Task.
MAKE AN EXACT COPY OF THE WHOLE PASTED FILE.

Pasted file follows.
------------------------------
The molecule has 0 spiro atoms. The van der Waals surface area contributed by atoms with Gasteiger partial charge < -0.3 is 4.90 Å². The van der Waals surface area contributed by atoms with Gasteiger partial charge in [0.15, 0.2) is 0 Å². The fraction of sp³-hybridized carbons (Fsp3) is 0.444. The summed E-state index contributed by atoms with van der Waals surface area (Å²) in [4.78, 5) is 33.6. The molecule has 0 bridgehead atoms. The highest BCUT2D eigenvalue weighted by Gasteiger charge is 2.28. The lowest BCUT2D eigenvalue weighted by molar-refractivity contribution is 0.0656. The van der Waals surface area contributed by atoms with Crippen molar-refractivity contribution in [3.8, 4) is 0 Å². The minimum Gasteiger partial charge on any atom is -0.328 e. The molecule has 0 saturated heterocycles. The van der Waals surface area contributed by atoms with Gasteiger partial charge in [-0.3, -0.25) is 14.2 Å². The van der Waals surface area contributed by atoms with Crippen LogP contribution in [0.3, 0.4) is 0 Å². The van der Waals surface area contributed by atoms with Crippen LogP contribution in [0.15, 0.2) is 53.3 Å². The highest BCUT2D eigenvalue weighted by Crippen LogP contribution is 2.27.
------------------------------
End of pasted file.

The molecule has 0 spiro atoms. The van der Waals surface area contributed by atoms with Gasteiger partial charge < -0.3 is 4.90 Å². The van der Waals surface area contributed by atoms with Gasteiger partial charge in [0.15, 0.2) is 0 Å². The fraction of sp³-hybridized carbons (Fsp3) is 0.444. The summed E-state index contributed by atoms with van der Waals surface area (Å²) in [4.78, 5) is 33.6. The molecule has 0 bridgehead atoms. The highest BCUT2D eigenvalue weighted by Gasteiger charge is 2.28. The lowest BCUT2D eigenvalue weighted by molar-refractivity contribution is 0.0656. The van der Waals surface area contributed by atoms with Crippen molar-refractivity contribution in [3.8, 4) is 0 Å². The minimum Gasteiger partial charge on any atom is -0.328 e. The molecule has 0 saturated heterocycles. The van der Waals surface area contributed by atoms with Gasteiger partial charge in [-0.3, -0.25) is 14.2 Å². The van der Waals surface area contributed by atoms with Crippen LogP contribution in [0.3, 0.4) is 0 Å². The van der Waals surface area contributed by atoms with Crippen LogP contribution in [0.15, 0.2) is 53.3 Å². The highest BCUT2D eigenvalue weighted by Crippen LogP contribution is 2.27.